When his father injured at home, his older broher fell down the staires when he tried to helped Father. And his sister fell from motorcycle on the way to the hospital.

So his entire family got injured in one day.

Asada wanted to re-create this incident and took as a "family" photo for his photography school assignment.

The photo turned out to be very funny and interesting. And eventually he published this photo book, "Asada-ke"

I think Japanese "Costume Play" invaded family photo industry.

Now Asada is looking for families to take this kind of family photo for free as a part of his next book.


Asada is also from same region, Mie prefcture where I am from as well.

The original story was from a Japanese Fuji TV show "Tokudane" on Oct 6, 2008


Asada Family's Blog (Personal blog of Masashi Asada - Japanese Only)


Saturday, October 4, 2008

Saw two real gold medals

Last Wednesday, I happened to have dinner with Tomoya Ito, two-times gold medalist at Beijing Paralympic.

And I happen to manage his web site.

And we happened to have dinner at the Chanko-nabe restaurant which I made web site.

Chanko-nabe is a kind of hot pot food originally invented for Sumo Wreslers.

Anyway, I was able to see and touch the Gold Medals...


Today, he's going to compete half marathon. So I'm going to cheer him up.


Tomota Ito Official Web Site

Chanko Dining Fujiyama


Friday, October 3, 2008

James Tormé, John Atkins Explore Aspects of ‘The Male Vocalist’ at Clazzical Notes, Oct. 20

PRESS RELEASE For immediate publication or broadcast before Oct. 20 (Calendar listing follows main release)

Pasadena, CA – Singers James Tormé and John Atkins will present their unique perspectives on “The Male Vocalist” at the next Clazzical Notes performance, Monday, Oct. 20, 7-8:30 p.m. at Caltech’s Ramo Auditorium, 325 S. Michigan Ave., Pasadena, CA 91106. Bubba Jackson of K-JAZZ-FM, will be moderator.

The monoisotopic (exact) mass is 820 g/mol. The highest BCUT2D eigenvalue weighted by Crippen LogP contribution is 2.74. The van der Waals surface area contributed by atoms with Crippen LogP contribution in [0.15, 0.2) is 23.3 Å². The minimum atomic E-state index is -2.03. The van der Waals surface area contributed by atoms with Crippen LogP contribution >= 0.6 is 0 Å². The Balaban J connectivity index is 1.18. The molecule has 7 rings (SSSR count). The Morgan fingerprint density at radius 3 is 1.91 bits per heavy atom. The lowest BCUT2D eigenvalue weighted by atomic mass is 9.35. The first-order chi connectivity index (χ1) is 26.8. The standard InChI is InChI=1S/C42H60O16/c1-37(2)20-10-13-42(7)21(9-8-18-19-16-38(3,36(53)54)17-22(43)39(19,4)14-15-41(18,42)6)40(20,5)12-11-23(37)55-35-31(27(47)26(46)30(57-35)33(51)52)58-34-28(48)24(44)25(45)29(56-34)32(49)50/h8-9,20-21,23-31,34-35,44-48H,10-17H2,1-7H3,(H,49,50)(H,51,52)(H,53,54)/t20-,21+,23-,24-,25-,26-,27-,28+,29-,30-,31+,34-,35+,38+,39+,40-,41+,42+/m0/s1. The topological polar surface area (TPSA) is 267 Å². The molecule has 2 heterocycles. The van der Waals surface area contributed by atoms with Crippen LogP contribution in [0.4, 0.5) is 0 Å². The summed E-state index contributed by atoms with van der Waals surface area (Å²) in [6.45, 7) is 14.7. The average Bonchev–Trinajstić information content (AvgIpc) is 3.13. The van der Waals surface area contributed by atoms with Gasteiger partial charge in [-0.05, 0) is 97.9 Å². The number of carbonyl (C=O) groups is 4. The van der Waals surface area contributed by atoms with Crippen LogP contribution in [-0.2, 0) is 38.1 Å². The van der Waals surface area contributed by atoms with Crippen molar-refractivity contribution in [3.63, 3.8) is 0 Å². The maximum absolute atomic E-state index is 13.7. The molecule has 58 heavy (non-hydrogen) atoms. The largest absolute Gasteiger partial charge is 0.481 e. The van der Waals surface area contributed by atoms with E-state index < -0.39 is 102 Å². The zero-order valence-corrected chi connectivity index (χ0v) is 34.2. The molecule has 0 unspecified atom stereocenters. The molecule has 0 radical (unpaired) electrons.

Clazzical Notes, presented by The Orchestras of Pasadena, is a free, increasingly popular music series where the worlds of jazz and classical music come together.

John Atkins has experienced first-hand the versatility of the male voice during his opera career. In the last six years he has made the transition from roles for baritone singers to higher-register tenor roles. Recent efforts include the Male Chorus (Rape of Lucretia) by Britten, the Evangelist in Bach’s St. John Passion, Eisenstein in Die Fledermaus and Spoletta in Tosca. He is now exploring repertoire such as Wagner’s Siegmund and Parsifal, Richard Strauss’s Herod (Salome), the title role in Idomeneo, and Macduff in Verdi’s Macbeth.

He admits that it has been both interesting and “terrifying” to shift his career so dramatically.

“I found that the higher parts of baritone became to feel more comfortable,” Atkins explained. “When you change to tenor you have to change your mind set. It makes your brain work in a different way. It’s very interesting to have this whole new world later in my career. I’d recommend it to everyone.”

Storytelling is important to Atkins. “Now Wagner is something I’m looking at; it’s much more interesting to me now than when I was younger, and I ‘get’ the stories he was trying to tell.”

That storytelling will come into play when Atkins joins jazz singer James Tormé onstage Oct. 20.